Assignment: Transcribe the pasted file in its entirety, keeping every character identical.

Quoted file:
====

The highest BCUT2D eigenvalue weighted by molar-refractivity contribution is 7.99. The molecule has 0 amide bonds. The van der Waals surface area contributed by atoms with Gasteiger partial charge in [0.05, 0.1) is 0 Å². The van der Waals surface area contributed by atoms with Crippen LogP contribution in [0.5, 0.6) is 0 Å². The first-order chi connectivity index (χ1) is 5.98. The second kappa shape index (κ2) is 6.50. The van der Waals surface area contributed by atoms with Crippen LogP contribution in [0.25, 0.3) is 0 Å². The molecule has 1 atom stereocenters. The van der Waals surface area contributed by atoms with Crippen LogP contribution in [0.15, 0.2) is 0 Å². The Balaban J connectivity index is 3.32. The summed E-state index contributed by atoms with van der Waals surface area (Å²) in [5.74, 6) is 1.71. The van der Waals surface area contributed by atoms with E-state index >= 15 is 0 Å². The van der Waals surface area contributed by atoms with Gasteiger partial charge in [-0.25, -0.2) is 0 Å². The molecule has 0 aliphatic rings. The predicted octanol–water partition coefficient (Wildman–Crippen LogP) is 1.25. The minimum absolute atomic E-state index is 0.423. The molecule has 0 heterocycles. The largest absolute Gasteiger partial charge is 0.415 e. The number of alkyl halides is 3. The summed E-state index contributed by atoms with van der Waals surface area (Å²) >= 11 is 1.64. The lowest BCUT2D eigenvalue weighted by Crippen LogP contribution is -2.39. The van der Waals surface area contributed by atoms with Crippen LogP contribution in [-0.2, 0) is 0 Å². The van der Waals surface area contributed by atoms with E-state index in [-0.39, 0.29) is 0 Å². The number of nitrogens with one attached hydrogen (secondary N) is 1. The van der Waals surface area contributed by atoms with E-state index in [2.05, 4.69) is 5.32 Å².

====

The highest BCUT2D eigenvalue weighted by molar-refractivity contribution is 7.99. The molecule has 0 amide bonds. The van der Waals surface area contributed by atoms with Gasteiger partial charge in [0.05, 0.1) is 0 Å². The van der Waals surface area contributed by atoms with Crippen LogP contribution in [0.5, 0.6) is 0 Å². The first-order chi connectivity index (χ1) is 5.98. The second kappa shape index (κ2) is 6.50. The van der Waals surface area contributed by atoms with Crippen LogP contribution in [0.25, 0.3) is 0 Å². The molecule has 1 atom stereocenters. The van der Waals surface area contributed by atoms with Crippen LogP contribution in [0.15, 0.2) is 0 Å². The Balaban J connectivity index is 3.32. The summed E-state index contributed by atoms with van der Waals surface area (Å²) in [5.74, 6) is 1.71. The van der Waals surface area contributed by atoms with E-state index >= 15 is 0 Å². The van der Waals surface area contributed by atoms with Gasteiger partial charge in [-0.25, -0.2) is 0 Å². The molecule has 0 aliphatic rings. The predicted octanol–water partition coefficient (Wildman–Crippen LogP) is 1.25. The minimum absolute atomic E-state index is 0.423. The molecule has 0 heterocycles. The largest absolute Gasteiger partial charge is 0.415 e. The number of alkyl halides is 3. The summed E-state index contributed by atoms with van der Waals surface area (Å²) >= 11 is 1.64. The lowest BCUT2D eigenvalue weighted by Crippen LogP contribution is -2.39. The van der Waals surface area contributed by atoms with Crippen LogP contribution in [-0.2, 0) is 0 Å². The van der Waals surface area contributed by atoms with E-state index in [-0.39, 0.29) is 0 Å². The number of nitrogens with one attached hydrogen (secondary N) is 1. The van der Waals surface area contributed by atoms with E-state index in [2.05, 4.69) is 5.32 Å².